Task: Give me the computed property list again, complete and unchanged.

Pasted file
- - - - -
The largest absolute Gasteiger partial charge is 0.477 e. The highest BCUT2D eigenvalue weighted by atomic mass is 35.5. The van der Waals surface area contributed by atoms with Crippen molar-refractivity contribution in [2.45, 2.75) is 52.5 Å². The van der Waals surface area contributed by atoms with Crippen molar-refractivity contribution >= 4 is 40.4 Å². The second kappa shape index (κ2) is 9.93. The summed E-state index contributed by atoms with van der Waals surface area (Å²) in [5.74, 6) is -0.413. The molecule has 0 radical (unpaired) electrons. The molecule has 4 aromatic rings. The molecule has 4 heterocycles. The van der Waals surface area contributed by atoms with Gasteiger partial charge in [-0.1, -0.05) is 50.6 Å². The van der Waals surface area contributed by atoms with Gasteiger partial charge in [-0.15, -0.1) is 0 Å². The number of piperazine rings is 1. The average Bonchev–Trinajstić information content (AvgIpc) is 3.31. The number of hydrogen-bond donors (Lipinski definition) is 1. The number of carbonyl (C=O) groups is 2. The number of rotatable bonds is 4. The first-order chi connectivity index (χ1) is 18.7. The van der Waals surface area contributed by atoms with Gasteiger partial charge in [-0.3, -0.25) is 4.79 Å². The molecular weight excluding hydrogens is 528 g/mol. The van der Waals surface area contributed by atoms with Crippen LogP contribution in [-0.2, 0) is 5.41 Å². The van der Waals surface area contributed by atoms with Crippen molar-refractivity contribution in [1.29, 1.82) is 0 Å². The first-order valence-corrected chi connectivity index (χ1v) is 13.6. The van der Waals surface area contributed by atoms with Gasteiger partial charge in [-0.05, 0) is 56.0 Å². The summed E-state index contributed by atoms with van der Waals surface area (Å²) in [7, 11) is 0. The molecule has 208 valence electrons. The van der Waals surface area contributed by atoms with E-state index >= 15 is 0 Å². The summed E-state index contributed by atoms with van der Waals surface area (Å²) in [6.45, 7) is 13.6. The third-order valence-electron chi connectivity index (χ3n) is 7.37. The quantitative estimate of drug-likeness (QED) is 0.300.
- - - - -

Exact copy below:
The largest absolute Gasteiger partial charge is 0.477 e. The highest BCUT2D eigenvalue weighted by atomic mass is 35.5. The van der Waals surface area contributed by atoms with Crippen molar-refractivity contribution in [2.45, 2.75) is 52.5 Å². The van der Waals surface area contributed by atoms with Crippen molar-refractivity contribution >= 4 is 40.4 Å². The second kappa shape index (κ2) is 9.93. The summed E-state index contributed by atoms with van der Waals surface area (Å²) in [5.74, 6) is -0.413. The molecule has 0 radical (unpaired) electrons. The molecule has 4 aromatic rings. The molecule has 4 heterocycles. The van der Waals surface area contributed by atoms with Gasteiger partial charge in [-0.1, -0.05) is 50.6 Å². The van der Waals surface area contributed by atoms with Gasteiger partial charge in [-0.15, -0.1) is 0 Å². The number of piperazine rings is 1. The average Bonchev–Trinajstić information content (AvgIpc) is 3.31. The number of hydrogen-bond donors (Lipinski definition) is 1. The number of carbonyl (C=O) groups is 2. The number of rotatable bonds is 4. The first-order chi connectivity index (χ1) is 18.7. The van der Waals surface area contributed by atoms with Gasteiger partial charge in [-0.3, -0.25) is 4.79 Å². The molecular weight excluding hydrogens is 528 g/mol. The van der Waals surface area contributed by atoms with Crippen LogP contribution in [-0.2, 0) is 5.41 Å². The van der Waals surface area contributed by atoms with Crippen molar-refractivity contribution in [1.29, 1.82) is 0 Å². The first-order valence-corrected chi connectivity index (χ1v) is 13.6. The van der Waals surface area contributed by atoms with Gasteiger partial charge in [-0.05, 0) is 56.0 Å². The summed E-state index contributed by atoms with van der Waals surface area (Å²) in [7, 11) is 0. The molecule has 208 valence electrons. The van der Waals surface area contributed by atoms with E-state index >= 15 is 0 Å². The summed E-state index contributed by atoms with van der Waals surface area (Å²) in [6.45, 7) is 13.6. The third-order valence-electron chi connectivity index (χ3n) is 7.37. The quantitative estimate of drug-likeness (QED) is 0.300.